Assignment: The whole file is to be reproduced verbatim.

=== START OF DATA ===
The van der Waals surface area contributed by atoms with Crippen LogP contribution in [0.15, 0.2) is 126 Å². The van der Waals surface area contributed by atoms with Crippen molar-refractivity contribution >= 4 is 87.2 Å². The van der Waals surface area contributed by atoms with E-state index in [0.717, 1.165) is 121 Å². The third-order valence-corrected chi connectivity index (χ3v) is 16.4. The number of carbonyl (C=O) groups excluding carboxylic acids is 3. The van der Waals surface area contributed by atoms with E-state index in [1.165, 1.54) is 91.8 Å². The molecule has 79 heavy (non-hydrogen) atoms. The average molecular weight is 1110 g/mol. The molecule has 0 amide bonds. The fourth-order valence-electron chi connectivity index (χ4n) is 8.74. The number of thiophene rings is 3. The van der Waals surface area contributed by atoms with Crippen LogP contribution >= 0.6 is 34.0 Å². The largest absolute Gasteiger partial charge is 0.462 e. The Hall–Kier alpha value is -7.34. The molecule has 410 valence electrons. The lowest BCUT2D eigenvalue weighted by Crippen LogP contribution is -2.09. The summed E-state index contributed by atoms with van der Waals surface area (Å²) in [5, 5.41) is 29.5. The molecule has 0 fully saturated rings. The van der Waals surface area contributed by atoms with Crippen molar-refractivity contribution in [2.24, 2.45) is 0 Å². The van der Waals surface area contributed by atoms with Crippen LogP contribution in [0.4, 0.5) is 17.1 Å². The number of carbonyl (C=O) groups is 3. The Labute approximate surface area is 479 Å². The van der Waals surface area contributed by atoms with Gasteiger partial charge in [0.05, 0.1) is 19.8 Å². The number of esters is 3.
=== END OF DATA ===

The van der Waals surface area contributed by atoms with Crippen LogP contribution in [0.15, 0.2) is 126 Å². The van der Waals surface area contributed by atoms with Crippen molar-refractivity contribution >= 4 is 87.2 Å². The van der Waals surface area contributed by atoms with E-state index in [0.717, 1.165) is 121 Å². The third-order valence-corrected chi connectivity index (χ3v) is 16.4. The number of carbonyl (C=O) groups excluding carboxylic acids is 3. The van der Waals surface area contributed by atoms with E-state index in [1.165, 1.54) is 91.8 Å². The molecule has 79 heavy (non-hydrogen) atoms. The average molecular weight is 1110 g/mol. The molecule has 0 amide bonds. The fourth-order valence-electron chi connectivity index (χ4n) is 8.74. The number of thiophene rings is 3. The van der Waals surface area contributed by atoms with Crippen LogP contribution >= 0.6 is 34.0 Å². The largest absolute Gasteiger partial charge is 0.462 e. The Hall–Kier alpha value is -7.34. The molecule has 410 valence electrons. The lowest BCUT2D eigenvalue weighted by Crippen LogP contribution is -2.09. The summed E-state index contributed by atoms with van der Waals surface area (Å²) in [5, 5.41) is 29.5. The molecule has 0 fully saturated rings. The van der Waals surface area contributed by atoms with Crippen molar-refractivity contribution in [2.24, 2.45) is 0 Å². The van der Waals surface area contributed by atoms with Crippen LogP contribution in [0.4, 0.5) is 17.1 Å². The number of carbonyl (C=O) groups is 3. The Labute approximate surface area is 479 Å². The van der Waals surface area contributed by atoms with Gasteiger partial charge in [0.05, 0.1) is 19.8 Å². The number of esters is 3.